|Title||The Paradox of Leisure in Later Life.|
|Publication Type||Journal Article|
|Year of Publication||2016|
|Authors||Nimrod, G, Shrira, A|
|Journal||J Gerontol B Psychol Sci Soc Sci|
|Date Published||2016 Jan|
|Keywords||Adaptation, Psychological, Aged, Aging, Cognition, Europe, Female, Health Status Disparities, Humans, Leisure activities, Male, Middle Aged, Quality of Life, Resilience, Psychological, Retirement, Socioeconomic factors, Surveys and Questionnaires|
OBJECTIVE: Numerous studies have shown that involvement in leisure activity has a significant impact on older adults' physical, psychological, social, and spiritual well-being. This study explores whether the association between leisure involvement and well-being in later life changes over time.
METHOD: Data were drawn from the first 4 waves of the Survey of Health, Ageing, and Retirement in Europe (SHARE). Growth curve models were applied to examine whether leisure moderated change in quality of life (QoL) over time among 7,875 retirees aged 60 and older.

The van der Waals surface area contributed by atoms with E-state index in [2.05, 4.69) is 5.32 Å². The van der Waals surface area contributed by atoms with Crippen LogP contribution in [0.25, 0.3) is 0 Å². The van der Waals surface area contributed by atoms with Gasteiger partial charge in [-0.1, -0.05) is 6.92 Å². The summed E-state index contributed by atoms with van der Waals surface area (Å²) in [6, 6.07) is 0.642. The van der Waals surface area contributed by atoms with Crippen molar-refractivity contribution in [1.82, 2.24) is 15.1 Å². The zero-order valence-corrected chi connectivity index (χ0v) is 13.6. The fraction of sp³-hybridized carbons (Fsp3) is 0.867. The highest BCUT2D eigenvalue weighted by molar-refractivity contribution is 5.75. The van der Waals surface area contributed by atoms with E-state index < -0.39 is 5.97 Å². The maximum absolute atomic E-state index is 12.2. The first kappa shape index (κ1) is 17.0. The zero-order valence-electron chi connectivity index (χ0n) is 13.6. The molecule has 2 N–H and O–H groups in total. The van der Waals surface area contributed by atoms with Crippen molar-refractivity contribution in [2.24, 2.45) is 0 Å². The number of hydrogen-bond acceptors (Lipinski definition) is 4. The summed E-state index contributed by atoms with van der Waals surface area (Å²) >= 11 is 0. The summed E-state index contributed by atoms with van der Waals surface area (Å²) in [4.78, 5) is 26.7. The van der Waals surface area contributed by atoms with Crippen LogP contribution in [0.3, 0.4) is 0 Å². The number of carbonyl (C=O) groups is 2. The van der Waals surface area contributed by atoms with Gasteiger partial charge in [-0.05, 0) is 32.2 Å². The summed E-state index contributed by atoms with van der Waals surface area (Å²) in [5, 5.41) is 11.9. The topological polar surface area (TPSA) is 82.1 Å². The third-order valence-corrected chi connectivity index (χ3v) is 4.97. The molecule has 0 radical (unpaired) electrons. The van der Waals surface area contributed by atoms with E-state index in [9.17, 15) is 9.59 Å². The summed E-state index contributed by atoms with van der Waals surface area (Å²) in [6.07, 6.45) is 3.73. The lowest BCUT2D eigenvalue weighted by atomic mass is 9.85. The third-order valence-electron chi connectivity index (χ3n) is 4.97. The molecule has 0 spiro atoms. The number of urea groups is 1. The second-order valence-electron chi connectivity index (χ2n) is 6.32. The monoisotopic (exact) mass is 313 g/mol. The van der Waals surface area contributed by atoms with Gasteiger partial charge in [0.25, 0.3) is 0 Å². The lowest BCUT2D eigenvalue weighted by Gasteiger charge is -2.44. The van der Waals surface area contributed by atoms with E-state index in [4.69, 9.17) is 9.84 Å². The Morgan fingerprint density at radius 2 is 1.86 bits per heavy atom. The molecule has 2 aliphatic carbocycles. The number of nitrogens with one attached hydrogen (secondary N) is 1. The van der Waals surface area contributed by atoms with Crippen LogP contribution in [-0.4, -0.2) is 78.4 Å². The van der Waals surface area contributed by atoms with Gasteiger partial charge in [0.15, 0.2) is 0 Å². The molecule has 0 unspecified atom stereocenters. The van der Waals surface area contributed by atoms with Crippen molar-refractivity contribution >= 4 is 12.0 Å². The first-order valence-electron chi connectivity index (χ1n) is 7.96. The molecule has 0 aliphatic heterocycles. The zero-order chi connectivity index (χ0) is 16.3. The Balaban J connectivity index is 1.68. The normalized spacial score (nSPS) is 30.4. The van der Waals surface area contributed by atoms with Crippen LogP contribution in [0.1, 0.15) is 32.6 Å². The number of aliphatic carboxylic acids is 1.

RESULTS: Findings indicated that the association between leisure and QoL increased with time, as nonactive respondents displayed a decline in QoL over time, whereas those with high levels of leisure involvement showed an increase. Findings remained significant after controlling for sociodemographics, health, and cognitive functioning.
DISCUSSION: Results indicated that the significance of leisure to well-being increases throughout the later life course, and that leisure may act as a resource for resilience in old age. They also pointed out a paradoxical situation in which the older seniors, who may benefit from leisure involvement more than their younger peers, are precisely the ones who face the greater number of constraints to beneficial use of leisure.
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|Alternate Journal||J Gerontol B Psychol Sci Soc Sci|
|PubMed Central ID||PMC4861252|
|Grant List||P01 AG08291 / AG / NIA NIH HHS / United States |
Y1-AG-4553-01 / AG / NIA NIH HHS / United States
P01 AG005842 / AG / NIA NIH HHS / United States
P30 AG12815 / AG / NIA NIH HHS / United States
U01 AG09740-13S2 / AG / NIA NIH HHS / United States
R21 AG025169 / AG / NIA NIH HHS / United States